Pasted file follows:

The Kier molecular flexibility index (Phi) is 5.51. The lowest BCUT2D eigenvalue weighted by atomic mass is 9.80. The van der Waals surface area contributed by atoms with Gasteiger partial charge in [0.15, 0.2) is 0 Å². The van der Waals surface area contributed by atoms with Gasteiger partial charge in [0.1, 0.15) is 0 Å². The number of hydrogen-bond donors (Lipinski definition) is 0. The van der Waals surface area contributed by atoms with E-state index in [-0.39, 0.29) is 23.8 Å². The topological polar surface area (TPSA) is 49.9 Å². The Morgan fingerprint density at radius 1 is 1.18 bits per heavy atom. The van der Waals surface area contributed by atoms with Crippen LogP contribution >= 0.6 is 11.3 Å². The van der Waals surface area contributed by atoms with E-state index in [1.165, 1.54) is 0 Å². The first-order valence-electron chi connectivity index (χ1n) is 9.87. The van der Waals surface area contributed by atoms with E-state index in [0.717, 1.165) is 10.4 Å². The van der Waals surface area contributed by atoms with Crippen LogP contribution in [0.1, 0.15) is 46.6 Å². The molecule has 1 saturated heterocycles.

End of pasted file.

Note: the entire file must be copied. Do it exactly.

The Kier molecular flexibility index (Phi) is 5.51. The lowest BCUT2D eigenvalue weighted by atomic mass is 9.80. The van der Waals surface area contributed by atoms with Gasteiger partial charge in [0.15, 0.2) is 0 Å². The van der Waals surface area contributed by atoms with Gasteiger partial charge in [0.1, 0.15) is 0 Å². The number of hydrogen-bond donors (Lipinski definition) is 0. The van der Waals surface area contributed by atoms with E-state index in [-0.39, 0.29) is 23.8 Å². The topological polar surface area (TPSA) is 49.9 Å². The Morgan fingerprint density at radius 1 is 1.18 bits per heavy atom. The van der Waals surface area contributed by atoms with Crippen LogP contribution >= 0.6 is 11.3 Å². The van der Waals surface area contributed by atoms with E-state index in [1.165, 1.54) is 0 Å². The first-order valence-electron chi connectivity index (χ1n) is 9.87. The van der Waals surface area contributed by atoms with E-state index in [0.717, 1.165) is 10.4 Å². The van der Waals surface area contributed by atoms with Crippen LogP contribution in [0.1, 0.15) is 46.6 Å². The molecule has 1 saturated heterocycles.